Furthermore, many people who are not Status Indians have reasserted Indigenous ancestry; this legal framework, though, negatively defines them as non-status Indians, implying that Status Indians are somehow real Indians while non-status Indians are lesser in some way. While used commonly in the past, critics now consider the terms Indian and Native problematic and outdated. For this reason, the former terms often appear in older issues of the journal, Canadian Literature, but rarely in newer issues.
As you can see, most of these terms have undergone significant revisions over time, and in all likelihood, these terms will continue to shift in the coming decades. These changes reflect attempts to develop a culture of respect for Indigenous peoples in Canada. UBC’s Indigenous Foundations website has more detailed discussions on the complex histories of these terms and Indigenous identity.
- Aboriginal Affairs and Northern Development Canada.
Powley–Frequently Asked Questions.Métis Rights Management. 15 Sept. 2010. Web. 13 Aug. 2012. (Link)
- Duchemin, Parker.
Canadian Literature 124–25 (1990): 49–74. Print. (PDF)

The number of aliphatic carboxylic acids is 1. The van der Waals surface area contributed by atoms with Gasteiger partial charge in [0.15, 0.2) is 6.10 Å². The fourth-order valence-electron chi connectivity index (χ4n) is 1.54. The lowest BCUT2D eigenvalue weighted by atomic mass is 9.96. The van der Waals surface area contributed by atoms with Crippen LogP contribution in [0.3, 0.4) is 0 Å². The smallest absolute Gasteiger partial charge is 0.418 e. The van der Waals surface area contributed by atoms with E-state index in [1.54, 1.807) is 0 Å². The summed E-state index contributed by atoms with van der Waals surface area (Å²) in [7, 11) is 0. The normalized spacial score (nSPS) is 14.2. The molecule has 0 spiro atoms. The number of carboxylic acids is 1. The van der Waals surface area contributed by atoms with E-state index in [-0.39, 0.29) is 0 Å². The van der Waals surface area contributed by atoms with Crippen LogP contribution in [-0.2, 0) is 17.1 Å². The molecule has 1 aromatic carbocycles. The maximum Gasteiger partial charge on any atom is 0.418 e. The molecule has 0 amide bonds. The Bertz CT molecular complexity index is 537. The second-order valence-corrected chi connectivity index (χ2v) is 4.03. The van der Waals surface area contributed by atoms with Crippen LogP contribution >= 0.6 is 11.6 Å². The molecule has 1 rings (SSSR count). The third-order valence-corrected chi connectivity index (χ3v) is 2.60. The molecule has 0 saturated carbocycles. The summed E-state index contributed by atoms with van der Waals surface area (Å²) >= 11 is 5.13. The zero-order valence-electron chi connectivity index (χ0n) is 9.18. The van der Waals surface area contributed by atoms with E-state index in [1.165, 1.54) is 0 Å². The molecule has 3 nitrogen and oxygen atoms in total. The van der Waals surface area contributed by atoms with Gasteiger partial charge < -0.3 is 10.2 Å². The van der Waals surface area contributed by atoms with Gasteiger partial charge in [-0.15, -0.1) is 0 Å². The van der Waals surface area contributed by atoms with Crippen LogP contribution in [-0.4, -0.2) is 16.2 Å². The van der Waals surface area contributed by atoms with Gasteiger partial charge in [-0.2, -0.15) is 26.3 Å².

A Parcel of Whelps: Alexander MacKenzie among the Indians.
- Lawrence, Bonita.
RealIndians and Others: Mixed-blood Urban Natives and Indigenous Nationhood. Lincoln: U of Nebraska P, 2004. Print.
- Canada. Dept. of Justice. Constitution Acts, 1867 to 1982. Justice Laws Website, 29 July 2013. Web. 17 Sept. 2013. (Link)
- Indigenous Foundations. First Nations Studies Program, U of British Columbia. 2009. Web. (Link)
- King, Thomas. The Inconvenient Indian: A Curious Account of Native People in North America. Toronto: Anchor Canada, 2013. Print.
- Manitoba Act (1870) [An Act to amend and continue the Act 32 and 33 Victoria chapter 3; and to establish and provide for the Government of the Province of Manitoba]. Parliament of Canada. Site for Language Management in Canada (SLMC). Official Languages and Bilingualism Institute, U of Ottawa. n.d. Web. 18 Sept 2013. (Link)
- Supreme Court of Canada.
Manitoba Metis Federation Inc. v. Canada (Attorney General), 8 March 2013.Supreme Court Judgements. Lexum collection. 13 Sept 2013. Web. 18 Sept 2013. (Link)